ScotRail services to be run by Scottish Government owned company
ScotRail services will be run by a company owned and controlled by the Scottish Government from March next year.
An arms-length firm will take over the train operator at the end of the current Abellio franchise, the transport secretary has confirmed.
The Dutch company has been running it since 2015 but, after sustained criticism over performance, it was told in December 2019 that it would not continue beyond March 2022.
Speaking in the Scottish Parliament, Michael Matheson said it was his belief that the current franchising system was "no longer fit for purpose".
He said the impact of the coronavirus pandemic and "continued uncertainty about pending reform" meant any franchise competition was "especially unwise" at present.
Matheson said: "The cost and risk involved would be significant and I will not divert scarce time and resources to pursue a competition which risks failing.
"I can therefore confirm that we will not hold a franchise procurement competition to secure successor arrangements for the ScotRail franchise."
He thanked Abellio for its "professional" response to the pandemic and confirmed an "operator of last resort" will run ScotRail services at the end of the current contract.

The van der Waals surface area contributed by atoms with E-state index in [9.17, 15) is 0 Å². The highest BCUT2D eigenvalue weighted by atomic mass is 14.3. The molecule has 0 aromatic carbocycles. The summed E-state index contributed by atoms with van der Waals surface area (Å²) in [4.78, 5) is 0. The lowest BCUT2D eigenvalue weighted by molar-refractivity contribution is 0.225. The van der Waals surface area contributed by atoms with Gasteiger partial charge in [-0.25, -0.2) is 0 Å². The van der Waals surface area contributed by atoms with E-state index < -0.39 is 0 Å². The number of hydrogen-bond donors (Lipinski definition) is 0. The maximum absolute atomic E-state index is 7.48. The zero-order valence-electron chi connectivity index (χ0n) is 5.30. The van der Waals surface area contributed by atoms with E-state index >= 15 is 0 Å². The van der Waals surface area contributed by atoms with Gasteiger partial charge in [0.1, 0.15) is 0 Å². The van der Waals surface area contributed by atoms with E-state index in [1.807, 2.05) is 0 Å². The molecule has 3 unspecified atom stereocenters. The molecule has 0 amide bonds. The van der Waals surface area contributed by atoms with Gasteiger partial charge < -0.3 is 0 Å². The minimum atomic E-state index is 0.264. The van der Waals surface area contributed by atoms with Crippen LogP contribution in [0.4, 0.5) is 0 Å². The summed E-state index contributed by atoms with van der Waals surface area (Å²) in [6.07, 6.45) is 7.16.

He added: "This means that from the expiry of the current franchise, ScotRail services will be provided within the public sector by an arms-length company owned and controlled by the Scottish Government.
"This will provide stability and certainty for passengers and staff. I'm placing operations of ScotRail services in public hands from the end of the current contract."
ScotRail staff will transfer to the new Scottish Government owned company with terms and conditions protected.
Matheson said: "This period of stability will provide a platform whereby we can assess the scale and pace of recovery from COVID-19 and progress options for reform, in particular my preferred model of an integrated public sector controlled railway."
The transport secretary could not confirm how long the "operator of last resort" would be in place.
The move was welcomed by opposition parties. Scottish Labour transport spokesman Alex Rowley said: "The Scottish Government could have acted on this much earlier, and it is their repeated failures that have led us to this point.
"They must now guarantee that they can get their act together and deliver a public sector operator that protects staff, delivers excellent value for travellers, and ensures our rail system is a fit for purpose, truly world-leading service in the years to come."
John Finnie, Scottish Greens transport spokesman, added: "Greens have long called for public ownership of our railways, so we welcome this progress from the Scottish Government.
"Given Wales brought railways into public ownership last year, this has been a long time coming. Nationalisation of services is just the first step towards a greener, integrated public transport system which serves communities not shareholders."